Still, Pelosi, understanding that policy and politics are inseparable, did nothing. Irrespective of the merits of tweaking Social Security, she realized that offering Democratic proposals would divide her caucus and give Bush a political lifeline. Instead, she forced Americans to choose between Social Security as it was and Social Security privatization, maneuvering Bush into a battle that crippled his second term and laid the foundation for Democrats to retake the House in 2006. “The first thing we had to do in 2005 was take the president’s numbers down. Bush was 57 percent in early 2005,” Pelosi recently remarked to The New York Times’ Robert Draper. “His numbers came down to 38 in the fall, and that’s when the retirements [of congressional Republicans] started to happen.”

Pelosi is up to something similar today. Just as Republicans in 2005 reminded Democrats that they once supported altering Social Security, Republicans today keep reminding Democrats that they once supported a border wall. In his Oval Office address last week, Trump observed that “Senator Chuck Schumer … has repeatedly supported a physical barrier in the past, along with many other Democrats.” The former Bush speechwriter Marc Thiessen titled a recent column “Democrats Were for a Wall Before They Were Against It.”

As in 2005, high-minded centrists are urging Pelosi and the Democrats to compromise. “Rather than talk about the immorality of a wall,” The Washington Post recently urged, “Democrats could use their leverage to achieve a truly moral purpose. In return for a few billion dollars for a segment of the president’s wall … Democrats might permanently shield from deportation well over 1 million ‘dreamers.’” A recent Bloomberg editorial scolded Democrats for wanting “to deny the other [side] anything that might be portrayed as a victory,” and warned that “the only alternative to compromise, now that power in Washington is more equally divided, is paralysis.”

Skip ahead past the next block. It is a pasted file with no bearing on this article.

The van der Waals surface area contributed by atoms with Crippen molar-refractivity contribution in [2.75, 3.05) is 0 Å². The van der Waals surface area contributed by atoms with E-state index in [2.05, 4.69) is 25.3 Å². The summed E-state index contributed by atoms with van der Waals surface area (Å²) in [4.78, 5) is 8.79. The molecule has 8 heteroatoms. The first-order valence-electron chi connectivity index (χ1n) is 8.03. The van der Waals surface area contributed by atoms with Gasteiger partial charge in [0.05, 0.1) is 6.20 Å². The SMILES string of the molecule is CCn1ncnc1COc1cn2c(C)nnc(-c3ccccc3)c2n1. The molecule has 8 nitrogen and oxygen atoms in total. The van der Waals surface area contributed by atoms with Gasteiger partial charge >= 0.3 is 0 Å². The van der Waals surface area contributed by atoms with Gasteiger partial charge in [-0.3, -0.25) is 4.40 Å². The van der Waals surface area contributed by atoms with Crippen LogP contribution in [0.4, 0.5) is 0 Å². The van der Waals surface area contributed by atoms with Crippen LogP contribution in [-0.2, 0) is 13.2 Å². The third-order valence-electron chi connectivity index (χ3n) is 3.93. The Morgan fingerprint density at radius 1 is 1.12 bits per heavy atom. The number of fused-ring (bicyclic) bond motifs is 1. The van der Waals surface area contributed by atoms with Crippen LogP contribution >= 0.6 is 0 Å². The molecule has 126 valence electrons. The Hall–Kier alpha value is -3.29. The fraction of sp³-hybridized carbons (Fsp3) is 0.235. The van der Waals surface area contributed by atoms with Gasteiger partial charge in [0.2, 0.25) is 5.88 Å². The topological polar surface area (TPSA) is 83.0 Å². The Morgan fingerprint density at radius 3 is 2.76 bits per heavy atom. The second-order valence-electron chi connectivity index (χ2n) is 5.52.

But Pelosi knows that the alternative to Democratic compromise isn’t necessarily paralysis. It may be Democratic triumph. Trump, like Bush, has picked a fight that is popular with conservatives but unpopular with the public at large. Most Americans don’t think there’s a border crisis, don’t support a border wall, and blame Trump for the shutdown. As a result, Republican members of Congress are under more political pressure to back down than their Democratic counterparts, and the longer the shutdown continues, the more that pressure should grow. For the time being, at least, conservative opposition has forced Trump to shelve talk of declaring a national emergency. All of which means that the most likely outcome to the current standoff is that Trump caves. And since the wall was Trump’s signature campaign promise, such a retreat could depress conservative enthusiasm and impair his chances in 2020. “If he gives in,” Lindsey Graham recently warned, “that’s probably the end of his presidency.”

That’s what Pelosi is aiming for. In pure policy terms, there’s a case for compromise. Arguably, it’s worth wasting a few billion dollars on a border wall to safeguard the “Dreamers” who are stuck in an agonizing legal limbo. But Pelosi is focused on something bigger: the emasculation of the president. For years, Democrats have wondered when their leaders would start playing tough. Turns out Pelosi has been doing so all along.